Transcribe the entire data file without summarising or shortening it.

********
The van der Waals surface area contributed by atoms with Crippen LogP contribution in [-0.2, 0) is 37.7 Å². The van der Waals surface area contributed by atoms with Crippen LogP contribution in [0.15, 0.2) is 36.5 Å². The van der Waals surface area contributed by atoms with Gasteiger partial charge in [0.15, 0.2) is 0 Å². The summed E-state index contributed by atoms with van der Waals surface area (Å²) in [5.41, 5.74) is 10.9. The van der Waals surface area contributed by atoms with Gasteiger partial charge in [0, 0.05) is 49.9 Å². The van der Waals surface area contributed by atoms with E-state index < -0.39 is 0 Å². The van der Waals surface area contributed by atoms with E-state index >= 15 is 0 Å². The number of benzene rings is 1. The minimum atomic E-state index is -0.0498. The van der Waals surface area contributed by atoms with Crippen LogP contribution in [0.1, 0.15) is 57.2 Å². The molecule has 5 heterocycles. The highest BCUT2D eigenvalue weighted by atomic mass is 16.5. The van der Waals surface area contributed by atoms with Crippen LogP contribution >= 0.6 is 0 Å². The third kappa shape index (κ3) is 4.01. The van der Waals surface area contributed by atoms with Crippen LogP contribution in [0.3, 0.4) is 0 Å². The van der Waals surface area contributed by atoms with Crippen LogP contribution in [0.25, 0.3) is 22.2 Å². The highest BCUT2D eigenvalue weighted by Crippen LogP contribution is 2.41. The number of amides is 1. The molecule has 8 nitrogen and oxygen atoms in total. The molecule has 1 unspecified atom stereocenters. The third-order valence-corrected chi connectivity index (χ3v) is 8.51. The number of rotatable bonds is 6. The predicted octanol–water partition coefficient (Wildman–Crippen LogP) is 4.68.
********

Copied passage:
The van der Waals surface area contributed by atoms with Crippen LogP contribution in [-0.2, 0) is 37.7 Å². The van der Waals surface area contributed by atoms with Crippen LogP contribution in [0.15, 0.2) is 36.5 Å². The van der Waals surface area contributed by atoms with Gasteiger partial charge in [0.15, 0.2) is 0 Å². The summed E-state index contributed by atoms with van der Waals surface area (Å²) in [5.41, 5.74) is 10.9. The van der Waals surface area contributed by atoms with Gasteiger partial charge in [0, 0.05) is 49.9 Å². The van der Waals surface area contributed by atoms with E-state index < -0.39 is 0 Å². The van der Waals surface area contributed by atoms with E-state index >= 15 is 0 Å². The number of benzene rings is 1. The minimum atomic E-state index is -0.0498. The van der Waals surface area contributed by atoms with Crippen LogP contribution in [0.1, 0.15) is 57.2 Å². The molecule has 5 heterocycles. The highest BCUT2D eigenvalue weighted by atomic mass is 16.5. The van der Waals surface area contributed by atoms with Crippen LogP contribution >= 0.6 is 0 Å². The third kappa shape index (κ3) is 4.01. The van der Waals surface area contributed by atoms with Crippen LogP contribution in [0.3, 0.4) is 0 Å². The van der Waals surface area contributed by atoms with Crippen LogP contribution in [0.25, 0.3) is 22.2 Å². The highest BCUT2D eigenvalue weighted by Crippen LogP contribution is 2.41. The number of amides is 1. The molecule has 8 nitrogen and oxygen atoms in total. The molecule has 1 unspecified atom stereocenters. The third-order valence-corrected chi connectivity index (χ3v) is 8.51. The number of rotatable bonds is 6. The predicted octanol–water partition coefficient (Wildman–Crippen LogP) is 4.68.